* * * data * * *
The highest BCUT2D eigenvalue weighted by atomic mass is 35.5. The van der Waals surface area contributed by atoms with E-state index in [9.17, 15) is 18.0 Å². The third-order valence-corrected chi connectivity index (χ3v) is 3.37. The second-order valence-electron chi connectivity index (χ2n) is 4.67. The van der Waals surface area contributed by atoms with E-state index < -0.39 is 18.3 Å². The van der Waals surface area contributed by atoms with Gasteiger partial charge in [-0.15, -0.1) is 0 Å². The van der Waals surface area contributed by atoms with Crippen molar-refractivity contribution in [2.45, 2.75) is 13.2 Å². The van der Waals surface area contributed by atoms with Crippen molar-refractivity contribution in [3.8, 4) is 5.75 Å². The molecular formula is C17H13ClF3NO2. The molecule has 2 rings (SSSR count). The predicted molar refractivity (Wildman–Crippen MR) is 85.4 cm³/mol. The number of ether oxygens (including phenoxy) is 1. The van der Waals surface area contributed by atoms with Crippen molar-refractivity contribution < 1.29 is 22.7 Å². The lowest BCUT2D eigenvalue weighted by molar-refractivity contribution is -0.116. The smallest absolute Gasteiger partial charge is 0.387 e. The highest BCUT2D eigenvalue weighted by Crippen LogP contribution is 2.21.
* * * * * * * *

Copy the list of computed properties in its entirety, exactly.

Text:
The highest BCUT2D eigenvalue weighted by atomic mass is 35.5. The van der Waals surface area contributed by atoms with E-state index in [9.17, 15) is 18.0 Å². The third-order valence-corrected chi connectivity index (χ3v) is 3.37. The second-order valence-electron chi connectivity index (χ2n) is 4.67. The van der Waals surface area contributed by atoms with E-state index < -0.39 is 18.3 Å². The van der Waals surface area contributed by atoms with Gasteiger partial charge in [-0.15, -0.1) is 0 Å². The van der Waals surface area contributed by atoms with Crippen molar-refractivity contribution in [2.45, 2.75) is 13.2 Å². The van der Waals surface area contributed by atoms with Crippen molar-refractivity contribution in [3.8, 4) is 5.75 Å². The molecular formula is C17H13ClF3NO2. The molecule has 2 rings (SSSR count). The predicted molar refractivity (Wildman–Crippen MR) is 85.4 cm³/mol. The number of ether oxygens (including phenoxy) is 1. The van der Waals surface area contributed by atoms with Crippen molar-refractivity contribution < 1.29 is 22.7 Å². The lowest BCUT2D eigenvalue weighted by molar-refractivity contribution is -0.116. The smallest absolute Gasteiger partial charge is 0.387 e. The highest BCUT2D eigenvalue weighted by Crippen LogP contribution is 2.21.